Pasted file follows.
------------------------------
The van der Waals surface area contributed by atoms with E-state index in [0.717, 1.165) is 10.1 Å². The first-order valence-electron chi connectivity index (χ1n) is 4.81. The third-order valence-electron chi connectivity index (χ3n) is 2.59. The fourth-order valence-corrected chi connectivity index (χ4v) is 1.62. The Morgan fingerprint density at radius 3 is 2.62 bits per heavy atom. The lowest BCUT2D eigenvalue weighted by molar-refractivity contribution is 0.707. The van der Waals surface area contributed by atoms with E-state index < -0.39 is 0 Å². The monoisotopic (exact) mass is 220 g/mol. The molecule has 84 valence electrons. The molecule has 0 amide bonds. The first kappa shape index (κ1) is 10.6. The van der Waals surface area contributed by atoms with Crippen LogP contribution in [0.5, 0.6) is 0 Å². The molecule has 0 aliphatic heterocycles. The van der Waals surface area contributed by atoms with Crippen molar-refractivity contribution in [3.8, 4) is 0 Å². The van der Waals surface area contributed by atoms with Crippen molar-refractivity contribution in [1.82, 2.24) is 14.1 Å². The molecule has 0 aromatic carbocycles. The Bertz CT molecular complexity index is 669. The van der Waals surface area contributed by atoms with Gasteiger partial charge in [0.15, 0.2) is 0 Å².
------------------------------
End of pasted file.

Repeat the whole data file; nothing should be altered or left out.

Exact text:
The van der Waals surface area contributed by atoms with E-state index in [0.717, 1.165) is 10.1 Å². The first-order valence-electron chi connectivity index (χ1n) is 4.81. The third-order valence-electron chi connectivity index (χ3n) is 2.59. The fourth-order valence-corrected chi connectivity index (χ4v) is 1.62. The Morgan fingerprint density at radius 3 is 2.62 bits per heavy atom. The lowest BCUT2D eigenvalue weighted by molar-refractivity contribution is 0.707. The van der Waals surface area contributed by atoms with E-state index < -0.39 is 0 Å². The monoisotopic (exact) mass is 220 g/mol. The molecule has 84 valence electrons. The molecule has 0 amide bonds. The first kappa shape index (κ1) is 10.6. The van der Waals surface area contributed by atoms with Crippen LogP contribution in [0.5, 0.6) is 0 Å². The molecule has 0 aliphatic heterocycles. The van der Waals surface area contributed by atoms with Crippen molar-refractivity contribution in [3.8, 4) is 0 Å². The van der Waals surface area contributed by atoms with Crippen molar-refractivity contribution in [1.82, 2.24) is 14.1 Å². The molecule has 0 aromatic carbocycles. The Bertz CT molecular complexity index is 669. The van der Waals surface area contributed by atoms with Gasteiger partial charge in [0.15, 0.2) is 0 Å².